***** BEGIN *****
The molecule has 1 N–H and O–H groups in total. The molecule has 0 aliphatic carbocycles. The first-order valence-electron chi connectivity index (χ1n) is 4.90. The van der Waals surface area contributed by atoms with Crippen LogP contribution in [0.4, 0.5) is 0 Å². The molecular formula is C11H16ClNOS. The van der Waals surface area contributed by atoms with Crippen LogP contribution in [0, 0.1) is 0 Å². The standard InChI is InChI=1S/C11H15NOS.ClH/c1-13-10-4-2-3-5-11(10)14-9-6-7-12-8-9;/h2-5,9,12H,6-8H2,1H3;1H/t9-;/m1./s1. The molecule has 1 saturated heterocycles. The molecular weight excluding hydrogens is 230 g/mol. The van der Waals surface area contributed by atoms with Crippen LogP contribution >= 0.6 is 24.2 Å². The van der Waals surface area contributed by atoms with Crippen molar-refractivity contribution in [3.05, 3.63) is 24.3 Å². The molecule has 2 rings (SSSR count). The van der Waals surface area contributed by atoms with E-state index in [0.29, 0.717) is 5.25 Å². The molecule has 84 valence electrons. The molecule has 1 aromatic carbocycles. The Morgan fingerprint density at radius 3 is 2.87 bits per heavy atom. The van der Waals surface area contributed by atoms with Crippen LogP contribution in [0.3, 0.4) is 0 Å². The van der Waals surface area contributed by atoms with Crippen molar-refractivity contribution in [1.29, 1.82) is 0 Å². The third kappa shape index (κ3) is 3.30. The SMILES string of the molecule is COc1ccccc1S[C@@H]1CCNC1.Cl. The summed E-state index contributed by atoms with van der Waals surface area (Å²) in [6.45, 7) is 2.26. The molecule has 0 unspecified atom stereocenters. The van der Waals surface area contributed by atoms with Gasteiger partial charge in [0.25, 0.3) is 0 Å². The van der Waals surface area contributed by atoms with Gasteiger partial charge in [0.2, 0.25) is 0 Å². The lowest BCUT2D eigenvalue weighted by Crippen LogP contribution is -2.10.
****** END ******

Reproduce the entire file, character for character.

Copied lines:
The molecule has 1 N–H and O–H groups in total. The molecule has 0 aliphatic carbocycles. The first-order valence-electron chi connectivity index (χ1n) is 4.90. The van der Waals surface area contributed by atoms with Crippen LogP contribution in [0.4, 0.5) is 0 Å². The molecular formula is C11H16ClNOS. The van der Waals surface area contributed by atoms with Crippen LogP contribution in [0, 0.1) is 0 Å². The standard InChI is InChI=1S/C11H15NOS.ClH/c1-13-10-4-2-3-5-11(10)14-9-6-7-12-8-9;/h2-5,9,12H,6-8H2,1H3;1H/t9-;/m1./s1. The molecule has 1 saturated heterocycles. The molecular weight excluding hydrogens is 230 g/mol. The van der Waals surface area contributed by atoms with Crippen LogP contribution >= 0.6 is 24.2 Å². The van der Waals surface area contributed by atoms with Crippen molar-refractivity contribution in [3.05, 3.63) is 24.3 Å². The molecule has 2 rings (SSSR count). The van der Waals surface area contributed by atoms with E-state index in [0.29, 0.717) is 5.25 Å². The molecule has 84 valence electrons. The molecule has 1 aromatic carbocycles. The Morgan fingerprint density at radius 3 is 2.87 bits per heavy atom. The van der Waals surface area contributed by atoms with Crippen LogP contribution in [0.3, 0.4) is 0 Å². The van der Waals surface area contributed by atoms with Crippen molar-refractivity contribution in [1.29, 1.82) is 0 Å². The third kappa shape index (κ3) is 3.30. The SMILES string of the molecule is COc1ccccc1S[C@@H]1CCNC1.Cl. The summed E-state index contributed by atoms with van der Waals surface area (Å²) in [6.45, 7) is 2.26. The molecule has 0 unspecified atom stereocenters. The van der Waals surface area contributed by atoms with Gasteiger partial charge in [0.25, 0.3) is 0 Å². The van der Waals surface area contributed by atoms with Gasteiger partial charge in [0.2, 0.25) is 0 Å². The lowest BCUT2D eigenvalue weighted by Crippen LogP contribution is -2.10.